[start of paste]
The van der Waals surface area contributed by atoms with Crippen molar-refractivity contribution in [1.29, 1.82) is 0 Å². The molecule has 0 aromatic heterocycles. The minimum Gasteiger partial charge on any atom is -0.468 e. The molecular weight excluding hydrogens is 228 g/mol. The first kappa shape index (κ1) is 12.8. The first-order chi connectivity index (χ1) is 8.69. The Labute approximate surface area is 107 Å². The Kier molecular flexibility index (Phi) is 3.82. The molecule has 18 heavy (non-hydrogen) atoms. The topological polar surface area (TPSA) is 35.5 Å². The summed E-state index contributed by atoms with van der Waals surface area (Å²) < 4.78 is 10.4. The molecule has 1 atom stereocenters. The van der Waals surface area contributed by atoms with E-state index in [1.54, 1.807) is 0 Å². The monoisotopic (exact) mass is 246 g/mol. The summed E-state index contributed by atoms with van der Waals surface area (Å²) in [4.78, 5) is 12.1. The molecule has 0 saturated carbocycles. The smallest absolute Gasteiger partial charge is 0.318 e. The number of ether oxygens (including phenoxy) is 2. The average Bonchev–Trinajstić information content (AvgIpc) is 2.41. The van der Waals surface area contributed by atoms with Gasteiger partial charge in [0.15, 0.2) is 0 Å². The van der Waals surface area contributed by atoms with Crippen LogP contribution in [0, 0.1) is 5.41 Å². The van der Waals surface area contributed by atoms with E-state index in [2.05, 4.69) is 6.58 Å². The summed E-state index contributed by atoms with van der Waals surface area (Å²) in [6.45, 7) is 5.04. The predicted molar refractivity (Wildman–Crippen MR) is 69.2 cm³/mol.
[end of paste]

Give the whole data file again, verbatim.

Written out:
The van der Waals surface area contributed by atoms with Crippen molar-refractivity contribution in [1.29, 1.82) is 0 Å². The molecule has 0 aromatic heterocycles. The minimum Gasteiger partial charge on any atom is -0.468 e. The molecular weight excluding hydrogens is 228 g/mol. The first kappa shape index (κ1) is 12.8. The first-order chi connectivity index (χ1) is 8.69. The Labute approximate surface area is 107 Å². The Kier molecular flexibility index (Phi) is 3.82. The molecule has 18 heavy (non-hydrogen) atoms. The topological polar surface area (TPSA) is 35.5 Å². The summed E-state index contributed by atoms with van der Waals surface area (Å²) < 4.78 is 10.4. The molecule has 1 atom stereocenters. The van der Waals surface area contributed by atoms with E-state index in [1.54, 1.807) is 0 Å². The monoisotopic (exact) mass is 246 g/mol. The summed E-state index contributed by atoms with van der Waals surface area (Å²) in [4.78, 5) is 12.1. The molecule has 0 saturated carbocycles. The smallest absolute Gasteiger partial charge is 0.318 e. The number of ether oxygens (including phenoxy) is 2. The average Bonchev–Trinajstić information content (AvgIpc) is 2.41. The van der Waals surface area contributed by atoms with Gasteiger partial charge in [0.15, 0.2) is 0 Å². The van der Waals surface area contributed by atoms with Crippen LogP contribution in [0, 0.1) is 5.41 Å². The van der Waals surface area contributed by atoms with E-state index in [2.05, 4.69) is 6.58 Å². The summed E-state index contributed by atoms with van der Waals surface area (Å²) in [6.45, 7) is 5.04. The predicted molar refractivity (Wildman–Crippen MR) is 69.2 cm³/mol.